So one of THE most popular things to do in Haleakala National Park is to see the Haleakala sunrise.
It is one of the most popular things to do in all of Maui!
It is possible to do the Haleakala sunrise on your own!
So first, yes, you can do the Haleakala sunrise on your own!
So you don’t need a tour to do the Haleakala sunrise.
And while you don’t need a tour to do the Haleakala sunrise, you do need a reservation.
Going to see the Haleakala sunrise on your own means a drive to the Haleakala summit.
It’s about watching the sunrise from the Haleakala summit.
One of the most important things you should know about doing the Haleakala sunrise on your own is that it requires waking up very early.
Since you are going to see a sunrise… it means that you need to wake up well before sunrise to go and actually SEE it!
And it also takes some time to drive to your Haleakala sunrise spot.
Many people report leaving their hotels at 3am or 4am to make it in time to see an epic Haleakala sunrise.
If you decide that you’d rather not do it on your own, there are also Haleakala sunrise tours. (Tours might mean waking up even earlier.)
🌋 See the best Haleakala sunrise tours.
Can you go to see the Haleakala sunrise without a reservation?
And then another one of the most important things you should know if you want to do the Haleakala sunrise is about reservations.
No, you can’t go to the Haleakala sunrise without a reservation if you’re doing it on your own.
You need to buy your Haleakala sunrise ticket from the National Park Service before you go.
If you want to go after sunrise time, then you can go to Haleakala without a reservation on your own!
You need a permit only if you want to go to the Haleakala summit between the hours of 3am and 7am… and these hours include the sunrise hours!
The Haleakala sunrise reservation often (always?) sells out in advance.
So, you don’t need a TOUR to do the Haleakala sunrise, but you do need a RESERVATION or permit of sorts.
👆 The road to the Haleakala sunrise viewing area is a national park fee area. This means that there is a national park entry fee. Additionally, reservations are required for entry from 3am to 7am. This means that reservations are required to see the Haleakala sunrise!
Going to Haleakala after sunrise
Now, I have not actually seen the Haleakala sunrise myself.
I decided that I did not want to wake up so early and/or put in so much effort to see the sunrise.
Instead, I went to the Haleakala summit during the day, and I thought it was amazing.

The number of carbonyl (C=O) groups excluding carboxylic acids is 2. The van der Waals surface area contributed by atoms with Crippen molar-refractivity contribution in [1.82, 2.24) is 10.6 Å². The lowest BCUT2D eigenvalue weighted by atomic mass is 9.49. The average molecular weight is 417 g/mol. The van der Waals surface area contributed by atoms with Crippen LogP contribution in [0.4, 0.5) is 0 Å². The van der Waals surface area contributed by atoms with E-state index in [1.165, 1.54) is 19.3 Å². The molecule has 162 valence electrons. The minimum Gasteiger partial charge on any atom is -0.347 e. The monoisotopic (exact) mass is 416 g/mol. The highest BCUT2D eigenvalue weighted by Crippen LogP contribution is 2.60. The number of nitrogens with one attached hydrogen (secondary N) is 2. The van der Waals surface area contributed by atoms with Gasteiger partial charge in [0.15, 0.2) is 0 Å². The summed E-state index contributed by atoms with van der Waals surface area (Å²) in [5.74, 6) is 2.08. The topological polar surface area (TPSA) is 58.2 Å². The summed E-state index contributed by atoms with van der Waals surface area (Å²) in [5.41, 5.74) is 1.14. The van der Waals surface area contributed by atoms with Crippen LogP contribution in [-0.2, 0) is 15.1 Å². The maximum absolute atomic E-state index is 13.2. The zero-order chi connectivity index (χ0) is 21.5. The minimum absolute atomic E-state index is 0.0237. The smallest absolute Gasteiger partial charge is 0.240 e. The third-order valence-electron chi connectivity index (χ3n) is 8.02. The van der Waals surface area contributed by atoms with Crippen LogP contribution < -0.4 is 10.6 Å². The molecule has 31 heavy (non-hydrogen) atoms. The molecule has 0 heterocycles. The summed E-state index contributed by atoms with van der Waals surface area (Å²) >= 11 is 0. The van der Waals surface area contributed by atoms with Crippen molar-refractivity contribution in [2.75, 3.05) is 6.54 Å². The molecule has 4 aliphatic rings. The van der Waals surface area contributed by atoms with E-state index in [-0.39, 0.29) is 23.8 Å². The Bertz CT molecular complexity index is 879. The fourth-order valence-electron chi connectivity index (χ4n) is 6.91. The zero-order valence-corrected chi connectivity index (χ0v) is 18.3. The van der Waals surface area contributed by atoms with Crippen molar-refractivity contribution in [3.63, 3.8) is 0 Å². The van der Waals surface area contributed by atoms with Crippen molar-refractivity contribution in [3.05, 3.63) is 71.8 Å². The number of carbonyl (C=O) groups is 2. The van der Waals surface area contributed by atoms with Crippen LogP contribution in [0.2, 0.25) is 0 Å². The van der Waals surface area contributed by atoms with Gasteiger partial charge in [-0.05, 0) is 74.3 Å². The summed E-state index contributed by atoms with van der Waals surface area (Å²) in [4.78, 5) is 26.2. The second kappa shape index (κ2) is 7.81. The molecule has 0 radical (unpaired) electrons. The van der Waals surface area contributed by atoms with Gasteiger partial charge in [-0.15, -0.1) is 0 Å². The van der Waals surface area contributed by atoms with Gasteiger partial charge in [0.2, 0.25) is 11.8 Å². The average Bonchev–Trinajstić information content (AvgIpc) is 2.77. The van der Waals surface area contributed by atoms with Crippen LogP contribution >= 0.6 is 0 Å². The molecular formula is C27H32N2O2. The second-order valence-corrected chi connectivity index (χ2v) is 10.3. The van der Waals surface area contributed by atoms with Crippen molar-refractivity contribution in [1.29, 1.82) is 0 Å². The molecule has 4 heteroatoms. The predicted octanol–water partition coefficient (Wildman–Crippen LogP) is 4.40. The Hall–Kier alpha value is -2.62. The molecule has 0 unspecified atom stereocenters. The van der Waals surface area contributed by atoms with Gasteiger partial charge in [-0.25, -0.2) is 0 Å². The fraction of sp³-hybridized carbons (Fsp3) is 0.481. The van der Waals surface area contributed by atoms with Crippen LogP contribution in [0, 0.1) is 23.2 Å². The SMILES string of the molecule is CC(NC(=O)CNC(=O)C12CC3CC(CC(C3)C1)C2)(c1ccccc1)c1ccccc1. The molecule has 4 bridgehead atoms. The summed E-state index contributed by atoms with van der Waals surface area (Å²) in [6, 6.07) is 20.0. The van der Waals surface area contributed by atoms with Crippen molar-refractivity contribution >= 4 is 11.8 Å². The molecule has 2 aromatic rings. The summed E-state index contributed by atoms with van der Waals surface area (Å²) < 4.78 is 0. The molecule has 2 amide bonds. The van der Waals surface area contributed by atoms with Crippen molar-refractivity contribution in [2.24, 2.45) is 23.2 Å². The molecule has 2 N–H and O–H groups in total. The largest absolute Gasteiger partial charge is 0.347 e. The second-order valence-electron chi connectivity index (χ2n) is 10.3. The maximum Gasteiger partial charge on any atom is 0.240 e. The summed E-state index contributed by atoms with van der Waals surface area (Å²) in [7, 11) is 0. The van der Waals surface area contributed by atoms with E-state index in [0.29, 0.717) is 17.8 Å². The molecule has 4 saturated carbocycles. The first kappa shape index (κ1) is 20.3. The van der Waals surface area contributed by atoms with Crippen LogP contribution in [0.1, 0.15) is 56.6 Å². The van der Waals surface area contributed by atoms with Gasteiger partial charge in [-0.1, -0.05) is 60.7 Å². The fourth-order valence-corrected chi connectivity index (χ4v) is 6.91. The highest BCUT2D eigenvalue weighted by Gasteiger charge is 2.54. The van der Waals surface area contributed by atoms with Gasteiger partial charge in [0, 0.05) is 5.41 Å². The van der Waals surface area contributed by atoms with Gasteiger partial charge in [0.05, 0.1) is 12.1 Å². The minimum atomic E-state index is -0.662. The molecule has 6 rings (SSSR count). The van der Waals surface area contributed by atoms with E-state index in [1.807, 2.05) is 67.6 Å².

But, plenty of people have said it is well worth it to see the Haleakala sunrise!
So you may think it’s well worth it to see the Haleakala sunrise too!
No matter when you go – sunrise, during the day, sunset – weather does have to be on your side, though!
Plan your Haleakala sunrise earlier on in your Maui trip
Another thing that you may consider as you are planning your Maui itinerary is that you might try to schedule your Haleakala sunrise trip within the first few days of landing in Maui.
If you’re flying from the mainland US or Canada for example, jet lag will be on your side.
3am Hawaii time is 6am PT is 9am ET! (Exact time difference will depend on when you go. There is no daylight savings time in Hawaii.)
A bit about how to see the Haleakala sunrise below!
Here's some info on Maui trip prep!
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You can read reviews for the best Maui tours.
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MAUI TOP 3
- Haleakala summit on your own OR Haleakala sunrise tour
- Molokini + turtle town snorkeling tour OR Maui snorkeling on your own
- Road to Hana on your own OR Road to Hana tour OR Road to Hana helicopter
The big list: 50+ things to do on Maui (mostly free + outdoors!)
IMPORTANT!!! If you wanted to see the famous Iao Valley in the West Maui Mountains, unfortunately that won't be possible from August 2022 and the rest of the year. Check the Hawaii State Parks website to confirm.
How to see the Haleakala sunrise on your own
1. Make a Haleakala sunrise reservation through the National Park Service in advance.
Once again, reservations are required in order to enter the Haleakala National Park summit entrance on your own between 3am and 7am. (It was like this even pre-covid.)
You will make Haleakala sunrise reservations through the National Park Service reservation system which is recreation.gov. (If you need any convincing to do the Haleakala sunrise, you can read the reviews there too. Most reviews are VERY positive.)
The cost to make a Haleakala sunrise reservation is $1. See current fees.
2. The night before your Haleakala sunrise, get ready as if you’re going on winter vacation the next day.
The Haleakala summit, where you’re headed to see the Haleakala sunrise, is at high altitude.
The summit is above 10,000 feet!
This means that it can be COLD.